Florida Trend | Florida's Business Authority

Florida Jai alai makes a comeback

Right-handed pitcher Darryl Roque threw for the University of Miami’s College World Series winning team in 1999 before spending eight years in the minors for the Baltimore Orioles and Montreal Expos. After pro baseball, he became a teacher and baseball coach at Miami Southridge High. A couple of years ago, he and other former Canes got an email from Magic City Casino in Miami inviting them to try out for professional jai alai. “Most of us thought it was a fake email,” he says.

They had good reason to wonder, given jai alai’s decline. Akin to racquetball, jai alai originated in the Basque region of Spain, where kids grow up familiar with the wovenreed cestas used to throw and catch a goat-skin-covered pelota. The first professional jai alai fronton in the nation opened in Miami in the 1920s, and for awhile, the sport thrived. In Florida, Rhode Island and Connecticut, thousands packed frontons to wager on players in “the world’s fastest game.” (The ball is said to go upward of 180 mph.)

Times changed. Gamblers’ tastes shifted toward the lottery, internet wagering and slots and blackjack at tribe owned casinos. Parimutuels — horse and dog tracks and jai alai — suffered. A jai alai players strike in the 1990s didn’t help. In the 10 years before that email landed in Roque’s inbox, parimutuel wagering in Florida had fallen by 38%, with the “handle” — the total amount wagered — tumbling to $688 million. Professional frontons closed everywhere outside Florida, and Jai Alai beer, produced by Tampa’s Cigar City Brewing, became more widespread than the sport from which it got its name.

The bright spot for Southeast Florida pari-mutuels was the coming of card rooms and slot machines at the tracks and frontons. That same year the former Canes athletes got that e-mail, pari-mutuels in Florida rang up $168 million in card room revenue statewide and $8 billion in slot revenue. The changing times are reflected just north of Little Havana in Miami at what used to be called Flagler Greyhound Track, now known as Magic City Casino. Once, thousands filled the grandstand to watch dogs race. By 2017-18, however, Flagler’s racing revenue was down to $3 million on a $15-million handle. The gambling action had shifted indoors to the poker room and the slot machines in the casino, which in 2017-18 brought in $58.6 million in net slot revenue after the state’s 35% tax bite.

Dog racing at that single track, however, still produced more wagering and tax revenue than all of jai alai in Florida. But, in an odd twist, the challenges facing dog racing and horse racing created an opening for jai alai.

Simply put, jai alai loses less money in a much smaller footprint than horse and dog racing. The business case for it owes to Florida’s patchwork of gambling legislation. Outside tribal casinos, state law allowed casinos only at parimutuels in Miami-Dade and Broward that maintained dog, horse or jai alai operations. To keep the slots, they had to keep racing — and slinging pelotas.

Magic City is owned by the Havenick family, who also own the Bonita Springs dog track. Back in 2006, the family hired longtime Florida gambling executive Scott Savin — formerly president of one of Florida’s remaining viable horse racing venues, Gulfstream Park — as COO to help convert Flagler into a slot-operating casino. Savin saw opportunity in jai alai. “We didn’t expect it to be money-making, but we knew it would lose less than dog racing,” Savin says.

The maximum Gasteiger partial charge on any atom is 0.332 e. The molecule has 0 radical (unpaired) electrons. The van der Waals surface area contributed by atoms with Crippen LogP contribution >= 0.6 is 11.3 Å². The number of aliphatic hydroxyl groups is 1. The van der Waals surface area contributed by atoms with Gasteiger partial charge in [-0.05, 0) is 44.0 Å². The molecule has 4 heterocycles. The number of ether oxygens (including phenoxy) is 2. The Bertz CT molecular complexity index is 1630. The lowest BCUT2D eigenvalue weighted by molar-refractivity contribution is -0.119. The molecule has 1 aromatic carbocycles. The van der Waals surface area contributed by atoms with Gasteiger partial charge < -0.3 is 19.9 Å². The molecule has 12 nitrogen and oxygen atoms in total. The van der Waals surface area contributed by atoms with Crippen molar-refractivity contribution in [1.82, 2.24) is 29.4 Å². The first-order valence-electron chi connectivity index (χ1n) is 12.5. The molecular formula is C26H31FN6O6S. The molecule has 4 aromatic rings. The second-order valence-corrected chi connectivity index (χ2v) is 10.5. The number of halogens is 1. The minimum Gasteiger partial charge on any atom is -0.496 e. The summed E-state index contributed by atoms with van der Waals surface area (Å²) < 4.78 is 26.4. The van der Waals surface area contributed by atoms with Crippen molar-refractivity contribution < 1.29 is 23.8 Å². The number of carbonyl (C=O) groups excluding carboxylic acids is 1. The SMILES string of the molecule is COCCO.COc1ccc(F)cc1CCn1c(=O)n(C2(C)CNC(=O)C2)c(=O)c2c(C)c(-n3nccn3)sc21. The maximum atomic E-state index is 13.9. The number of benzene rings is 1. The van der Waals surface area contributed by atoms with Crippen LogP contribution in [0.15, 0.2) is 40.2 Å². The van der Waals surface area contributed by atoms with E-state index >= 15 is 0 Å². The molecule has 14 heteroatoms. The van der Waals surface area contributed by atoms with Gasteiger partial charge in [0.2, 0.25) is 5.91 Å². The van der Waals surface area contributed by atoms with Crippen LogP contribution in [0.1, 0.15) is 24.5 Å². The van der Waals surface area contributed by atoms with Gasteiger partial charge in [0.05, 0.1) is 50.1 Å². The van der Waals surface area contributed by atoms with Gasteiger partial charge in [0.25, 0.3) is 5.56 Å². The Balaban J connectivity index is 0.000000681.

John Lockwood, a Tallahassee attorney who represents many state pari-mutuels, went to court to win Magic City the right to switch from dogs to jai alai. He also discovered a quirk in state law that enabled more jai alai permits to be issued. “It’s an obscure little loophole, but it’s completely changed the face of this activity in South Florida,” he says.

The number of state-authorized jai alai permit holders is up to 12 this year, compared to eight just a couple years ago. Calder, the Miami area horse track owned by Churchill Downs, home of the Kentucky Derby, now runs jai alai. Hialeah Park opened a jai alai fronton in Florida City near the south terminus of Florida’s Turnpike. Isle Pompano, the harness track and casino owned by Eldorado Resorts, has taken a jai alai permit and expects to build a fronton this year.

Increases in jai alai revenue haven’t matched the growth in the number of frontons — just the opposite. Dania Jai Alai in Dania Beach has by far the largest handle in jai alai in Florida. On a recent Saturday night, about 100 people watched players battle on the court. Between games, the lines to wager ran to a half dozen and more. Collectively, in the state’s last full year of data, total jai alai wagering statewide was $8.5 million, down from the year before. Says Lockwood, the attorney, “jai alai alone is not a profitable enterprise.”

But it presents no animal issues, and Magic City’s fronton, built inside an existing space, takes a fraction of the seven acres needed for dog racing. Getting rid of the tracks in favor of a fronton opens valuable acreage to sale or redevelopment. The grandstand for Magic City’s old dog track now fills for concerts by the likes of George Thorogood.

As players practice on the fronton court to the pistol-shot crack of a pelota hitting court panels, Savin outlines how the jai alai loss leader took on a life of its own.

Magic City spent less than $1 million to have the fronton court built in Spain and assembled in Miami. In hiring players, Savin wanted to avoid the region’s existing, unionized players. Magic City’s Havenick family has long ties to the University of Miami. That relationship allowed Savin to reach out to former Canes and later to other schools’ former athletes, believing good athletes could be made into good jai alai players. About a score of neophytes began practicing in January 2018. “We’re trying to teach them a sport that’s almost dead,” Savin says. The last dog race ran June 29, 2018. Jai alai commenced two days later.